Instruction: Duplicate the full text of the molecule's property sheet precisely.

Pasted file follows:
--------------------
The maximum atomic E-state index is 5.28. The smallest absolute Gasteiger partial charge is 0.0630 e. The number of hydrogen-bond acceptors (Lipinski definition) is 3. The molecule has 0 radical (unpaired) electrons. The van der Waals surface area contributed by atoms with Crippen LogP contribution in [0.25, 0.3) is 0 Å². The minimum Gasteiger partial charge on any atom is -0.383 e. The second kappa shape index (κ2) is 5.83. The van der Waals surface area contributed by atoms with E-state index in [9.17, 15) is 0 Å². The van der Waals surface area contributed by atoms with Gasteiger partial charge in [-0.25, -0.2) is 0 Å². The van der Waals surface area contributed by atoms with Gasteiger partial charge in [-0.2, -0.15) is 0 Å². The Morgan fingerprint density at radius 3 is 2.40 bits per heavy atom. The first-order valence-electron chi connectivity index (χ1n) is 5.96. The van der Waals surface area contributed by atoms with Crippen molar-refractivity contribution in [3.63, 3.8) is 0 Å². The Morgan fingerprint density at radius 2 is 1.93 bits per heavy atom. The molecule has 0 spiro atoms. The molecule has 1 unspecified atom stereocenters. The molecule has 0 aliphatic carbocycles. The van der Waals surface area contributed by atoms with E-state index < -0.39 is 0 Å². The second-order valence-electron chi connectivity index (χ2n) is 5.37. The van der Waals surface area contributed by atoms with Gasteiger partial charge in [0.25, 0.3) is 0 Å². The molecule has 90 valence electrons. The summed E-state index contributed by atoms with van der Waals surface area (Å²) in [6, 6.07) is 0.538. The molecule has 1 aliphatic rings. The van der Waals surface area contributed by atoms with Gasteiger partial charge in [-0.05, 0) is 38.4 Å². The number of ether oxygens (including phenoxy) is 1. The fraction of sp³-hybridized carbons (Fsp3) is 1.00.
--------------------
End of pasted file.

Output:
The maximum atomic E-state index is 5.28. The smallest absolute Gasteiger partial charge is 0.0630 e. The number of hydrogen-bond acceptors (Lipinski definition) is 3. The molecule has 0 radical (unpaired) electrons. The van der Waals surface area contributed by atoms with Crippen LogP contribution in [0.25, 0.3) is 0 Å². The minimum Gasteiger partial charge on any atom is -0.383 e. The second kappa shape index (κ2) is 5.83. The van der Waals surface area contributed by atoms with E-state index in [9.17, 15) is 0 Å². The van der Waals surface area contributed by atoms with Gasteiger partial charge in [-0.25, -0.2) is 0 Å². The van der Waals surface area contributed by atoms with Gasteiger partial charge in [-0.2, -0.15) is 0 Å². The Morgan fingerprint density at radius 3 is 2.40 bits per heavy atom. The first-order valence-electron chi connectivity index (χ1n) is 5.96. The van der Waals surface area contributed by atoms with Crippen molar-refractivity contribution in [3.63, 3.8) is 0 Å². The Morgan fingerprint density at radius 2 is 1.93 bits per heavy atom. The molecule has 0 spiro atoms. The molecule has 1 unspecified atom stereocenters. The molecule has 0 aliphatic carbocycles. The van der Waals surface area contributed by atoms with E-state index < -0.39 is 0 Å². The second-order valence-electron chi connectivity index (χ2n) is 5.37. The van der Waals surface area contributed by atoms with Gasteiger partial charge in [0.25, 0.3) is 0 Å². The molecule has 90 valence electrons. The summed E-state index contributed by atoms with van der Waals surface area (Å²) in [6, 6.07) is 0.538. The molecule has 1 aliphatic rings. The van der Waals surface area contributed by atoms with Gasteiger partial charge in [-0.05, 0) is 38.4 Å². The number of ether oxygens (including phenoxy) is 1. The fraction of sp³-hybridized carbons (Fsp3) is 1.00.